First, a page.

Defendant in 1986 Chisholm killing not entitled to DNA database details, judge rules
A company hired by police formed a "hypothesis" that Michael Carbo was the killer, but it was law enforcement that conducted the necessary work to make an arrest, the judge wrote in denying access to materials sought by a defense attorney.
A private company that helped crack a 1986 Chisholm homicide is not required to give the defendant more detailed reports on its investigation and tactics, a judge ruled.
Michael Allan Carbo Jr., 53, has for several months sought additional information from Parabon NanoLabs, which analyzed a decades-old DNA sample and helped investigators identify Carbo as a suspect in the rape and beating death of 38-year-old Nancy Daugherty.
Carbo was charged in July with intentional second-degree murder, but his case has been stalled in State District Court in large part due to the dispute over files belonging to Parabon, which had never before been utilized by police to solve a cold case in Minnesota.
Judge Robert Friday, who recently assumed the case upon the retirement of Judge Mark Starr, found that there has not been any violation of the rules governing the disclosure of evidence to criminal defendants.
"It is necessary for the defendant to show how the information requested would be useful to his case as it relates to guilt or innocence," Friday wrote in a 12-page order dated May 20. "Simply stating the information is relevant without a showing of why it is relevant is insufficient to compel discovery and amounts to the proverbial 'fishing expedition.'"
Daugherty, a mother of two, was found dead inside her Chisholm home on July 16, 1986. She had been sexually assaulted, beaten and strangled, with police indicating there were signs of struggle both inside and outside the residence.
Daugherty's body was found in her bed, according to the complaint. Officers canvassed the neighborhood, speaking with two girls who reported hearing a struggle around 3:30 a.m., including a "call for help, screams and arguing."
Periodic case reviews occurred over the years, and it was in late 2019 and early 2020 that the Chisholm Police Department contracted with Parabon for assistance.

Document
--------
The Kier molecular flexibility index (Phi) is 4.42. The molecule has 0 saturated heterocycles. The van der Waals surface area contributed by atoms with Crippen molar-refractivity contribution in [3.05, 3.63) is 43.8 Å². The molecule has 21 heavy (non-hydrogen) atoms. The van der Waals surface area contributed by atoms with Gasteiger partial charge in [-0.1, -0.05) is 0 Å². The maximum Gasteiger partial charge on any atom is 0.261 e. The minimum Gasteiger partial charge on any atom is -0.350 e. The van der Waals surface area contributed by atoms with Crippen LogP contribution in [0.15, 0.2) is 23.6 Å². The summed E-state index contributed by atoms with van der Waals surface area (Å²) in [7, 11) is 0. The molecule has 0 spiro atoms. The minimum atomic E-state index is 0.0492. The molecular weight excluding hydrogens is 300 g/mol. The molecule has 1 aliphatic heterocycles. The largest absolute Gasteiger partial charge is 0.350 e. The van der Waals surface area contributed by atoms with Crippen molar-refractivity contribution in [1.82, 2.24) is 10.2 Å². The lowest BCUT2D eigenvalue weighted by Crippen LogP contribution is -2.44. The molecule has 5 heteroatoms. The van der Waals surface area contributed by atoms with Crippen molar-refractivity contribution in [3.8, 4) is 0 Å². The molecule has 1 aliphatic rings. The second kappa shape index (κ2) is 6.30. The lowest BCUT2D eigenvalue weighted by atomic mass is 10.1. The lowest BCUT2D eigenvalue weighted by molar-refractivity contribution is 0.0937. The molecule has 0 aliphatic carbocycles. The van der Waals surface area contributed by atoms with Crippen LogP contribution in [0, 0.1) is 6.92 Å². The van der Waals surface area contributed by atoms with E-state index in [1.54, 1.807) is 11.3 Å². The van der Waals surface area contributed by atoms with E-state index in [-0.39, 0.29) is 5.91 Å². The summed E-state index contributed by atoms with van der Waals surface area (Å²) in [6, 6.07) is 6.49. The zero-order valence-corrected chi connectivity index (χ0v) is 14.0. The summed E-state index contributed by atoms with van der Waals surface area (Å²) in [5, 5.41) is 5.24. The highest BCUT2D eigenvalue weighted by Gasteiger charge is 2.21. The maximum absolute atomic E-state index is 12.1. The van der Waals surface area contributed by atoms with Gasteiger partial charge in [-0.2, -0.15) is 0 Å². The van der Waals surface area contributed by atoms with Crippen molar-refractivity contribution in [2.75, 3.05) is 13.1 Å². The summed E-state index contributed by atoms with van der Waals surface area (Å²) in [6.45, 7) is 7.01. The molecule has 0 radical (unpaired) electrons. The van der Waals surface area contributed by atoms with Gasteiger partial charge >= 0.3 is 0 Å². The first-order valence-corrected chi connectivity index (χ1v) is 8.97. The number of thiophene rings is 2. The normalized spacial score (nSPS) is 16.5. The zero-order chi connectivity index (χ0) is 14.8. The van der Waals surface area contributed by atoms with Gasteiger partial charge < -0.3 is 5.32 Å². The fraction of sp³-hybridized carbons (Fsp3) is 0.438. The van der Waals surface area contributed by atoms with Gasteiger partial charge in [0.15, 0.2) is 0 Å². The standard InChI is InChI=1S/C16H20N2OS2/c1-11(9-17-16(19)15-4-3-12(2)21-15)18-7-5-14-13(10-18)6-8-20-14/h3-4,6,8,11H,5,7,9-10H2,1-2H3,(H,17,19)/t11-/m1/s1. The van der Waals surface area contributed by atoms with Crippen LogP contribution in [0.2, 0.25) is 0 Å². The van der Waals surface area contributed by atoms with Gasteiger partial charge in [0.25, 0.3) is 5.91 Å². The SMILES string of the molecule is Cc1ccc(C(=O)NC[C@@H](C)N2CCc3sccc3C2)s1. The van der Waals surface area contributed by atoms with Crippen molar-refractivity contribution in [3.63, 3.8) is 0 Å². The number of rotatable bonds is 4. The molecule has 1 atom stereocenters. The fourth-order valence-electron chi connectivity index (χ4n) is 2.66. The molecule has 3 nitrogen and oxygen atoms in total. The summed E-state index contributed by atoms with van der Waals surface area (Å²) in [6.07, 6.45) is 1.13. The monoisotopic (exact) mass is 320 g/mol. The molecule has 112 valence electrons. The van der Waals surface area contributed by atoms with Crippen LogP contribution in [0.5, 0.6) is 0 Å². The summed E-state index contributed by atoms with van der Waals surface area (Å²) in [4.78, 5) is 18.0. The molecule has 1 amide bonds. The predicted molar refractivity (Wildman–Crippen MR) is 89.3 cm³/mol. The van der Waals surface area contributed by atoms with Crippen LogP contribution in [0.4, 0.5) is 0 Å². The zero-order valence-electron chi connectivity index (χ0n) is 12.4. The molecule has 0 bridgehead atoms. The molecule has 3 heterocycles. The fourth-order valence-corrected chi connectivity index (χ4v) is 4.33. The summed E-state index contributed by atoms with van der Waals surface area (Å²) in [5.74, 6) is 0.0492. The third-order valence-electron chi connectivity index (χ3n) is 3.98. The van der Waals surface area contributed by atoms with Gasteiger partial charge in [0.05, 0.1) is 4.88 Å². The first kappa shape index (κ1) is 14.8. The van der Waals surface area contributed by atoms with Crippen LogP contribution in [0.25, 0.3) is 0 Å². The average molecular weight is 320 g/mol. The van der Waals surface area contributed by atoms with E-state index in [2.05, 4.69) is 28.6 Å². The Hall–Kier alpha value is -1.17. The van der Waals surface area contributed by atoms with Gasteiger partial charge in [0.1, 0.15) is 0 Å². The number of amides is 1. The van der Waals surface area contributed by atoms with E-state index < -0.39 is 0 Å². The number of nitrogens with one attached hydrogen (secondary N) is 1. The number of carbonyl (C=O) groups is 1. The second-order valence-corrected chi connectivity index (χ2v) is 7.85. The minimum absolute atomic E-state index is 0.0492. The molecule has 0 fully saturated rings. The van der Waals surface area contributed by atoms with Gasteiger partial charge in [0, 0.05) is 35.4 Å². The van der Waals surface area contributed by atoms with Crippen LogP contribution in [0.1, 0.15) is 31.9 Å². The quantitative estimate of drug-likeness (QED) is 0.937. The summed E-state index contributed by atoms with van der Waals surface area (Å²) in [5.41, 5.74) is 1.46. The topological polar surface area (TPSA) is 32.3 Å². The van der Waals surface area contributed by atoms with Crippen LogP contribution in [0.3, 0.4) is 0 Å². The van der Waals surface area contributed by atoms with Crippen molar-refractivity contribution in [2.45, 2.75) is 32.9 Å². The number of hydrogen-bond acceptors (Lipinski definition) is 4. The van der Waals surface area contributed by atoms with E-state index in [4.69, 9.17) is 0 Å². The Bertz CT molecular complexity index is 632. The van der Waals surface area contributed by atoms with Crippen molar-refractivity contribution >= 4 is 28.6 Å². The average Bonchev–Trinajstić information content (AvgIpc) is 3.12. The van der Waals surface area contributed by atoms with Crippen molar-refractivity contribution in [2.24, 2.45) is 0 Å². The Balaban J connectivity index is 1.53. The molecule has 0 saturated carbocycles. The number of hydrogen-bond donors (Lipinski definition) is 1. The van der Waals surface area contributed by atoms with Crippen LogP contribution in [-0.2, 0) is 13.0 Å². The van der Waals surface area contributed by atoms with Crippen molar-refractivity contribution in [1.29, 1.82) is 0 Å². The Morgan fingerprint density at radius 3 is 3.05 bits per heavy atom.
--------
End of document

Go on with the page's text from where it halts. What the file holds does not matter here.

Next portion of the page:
The company was provided a sample of the suspect's DNA and asked to conduct genetic phenotyping — the identification of potential physical characteristics of the individual — as well as genetic genealogy, which involves identifying potential relatives and building family trees through commercially available genetic databases.
According to court documents, Parabon found several potential matches in databases and developed extensive family trees based on the DNA sample, developing what the company called a "hypothesis" that Carbo was the source. Chisholm police and the Minnesota Bureau of Criminal Apprehension then began pursuing him as a suspect.
Authorities seized Carbo's garbage, obtaining a DNA sample that was said to match that found at the 1986 crime scene. They also obtained a warrant and received a direct sample from Carbo, confirming the findings, before arresting him.
Although he did receive some reports on Parabon's investigation, defense attorney J.D. Schmid contended that he was entitled to receive a slew of additional information, including standard operating procedures, case notes, communications, documentation of database searches, and personal details and family trees of other people identified as potential matches for the DNA.
A Parabon representative said that the requested information was proprietary.
St. Louis County prosecutor Karl Sundquist maintained that his office has complied with discovery requirements, turning over all reports in its possession, and said that the defense's additional requests were irrelevant.
But Judge Friday sided with Sundquist, who argued that Parabon had merely served as a "lead," like any other source that provides a tip.
"Ultimately, law enforcement acted on Parabon's findings, but Parabon's findings themselves did not lead to the arrest of the defendant," Friday wrote, citing the subsequent DNA samples obtained from Carbo. "It was the general information of the reports themselves that drove law enforcement to investigate defendant further, not the detailed information of how Parabon created the report."
While concluding that he had authority to compel information from Parabon, Friday said the defense failed to show how it would be useful to the case. The judge did not weigh in on the company's proprietary information claims, but he did raise concerns about identifying other people whose names surfaced in the search.
"This raises significant privacy concerns for other individuals who were not pursued in the investigation and should not be subject to the scrutiny of a murder trial without defendant providing a reason for requiring their names and addresses," Friday wrote.
Carbo is scheduled to be back in court on June 17.